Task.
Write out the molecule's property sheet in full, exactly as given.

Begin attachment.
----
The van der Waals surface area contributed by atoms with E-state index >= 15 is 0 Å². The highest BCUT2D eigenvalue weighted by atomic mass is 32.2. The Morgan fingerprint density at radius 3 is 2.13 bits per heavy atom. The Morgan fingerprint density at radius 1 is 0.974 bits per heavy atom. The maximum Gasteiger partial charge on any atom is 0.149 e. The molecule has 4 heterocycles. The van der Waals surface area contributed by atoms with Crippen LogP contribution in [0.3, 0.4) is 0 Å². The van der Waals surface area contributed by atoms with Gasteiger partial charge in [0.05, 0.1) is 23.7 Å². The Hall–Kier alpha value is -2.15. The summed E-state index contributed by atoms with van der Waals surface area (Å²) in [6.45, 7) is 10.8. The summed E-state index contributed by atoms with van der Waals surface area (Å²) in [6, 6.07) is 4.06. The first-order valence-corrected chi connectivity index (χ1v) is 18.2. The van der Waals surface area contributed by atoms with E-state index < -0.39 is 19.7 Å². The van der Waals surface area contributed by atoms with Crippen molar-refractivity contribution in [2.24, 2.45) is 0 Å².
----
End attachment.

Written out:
The van der Waals surface area contributed by atoms with E-state index >= 15 is 0 Å². The highest BCUT2D eigenvalue weighted by atomic mass is 32.2. The Morgan fingerprint density at radius 3 is 2.13 bits per heavy atom. The Morgan fingerprint density at radius 1 is 0.974 bits per heavy atom. The maximum Gasteiger partial charge on any atom is 0.149 e. The molecule has 4 heterocycles. The van der Waals surface area contributed by atoms with Crippen LogP contribution in [0.3, 0.4) is 0 Å². The van der Waals surface area contributed by atoms with Gasteiger partial charge in [0.05, 0.1) is 23.7 Å². The Hall–Kier alpha value is -2.15. The summed E-state index contributed by atoms with van der Waals surface area (Å²) in [6.45, 7) is 10.8. The summed E-state index contributed by atoms with van der Waals surface area (Å²) in [6, 6.07) is 4.06. The first-order valence-corrected chi connectivity index (χ1v) is 18.2. The van der Waals surface area contributed by atoms with E-state index < -0.39 is 19.7 Å². The van der Waals surface area contributed by atoms with Crippen molar-refractivity contribution in [2.24, 2.45) is 0 Å².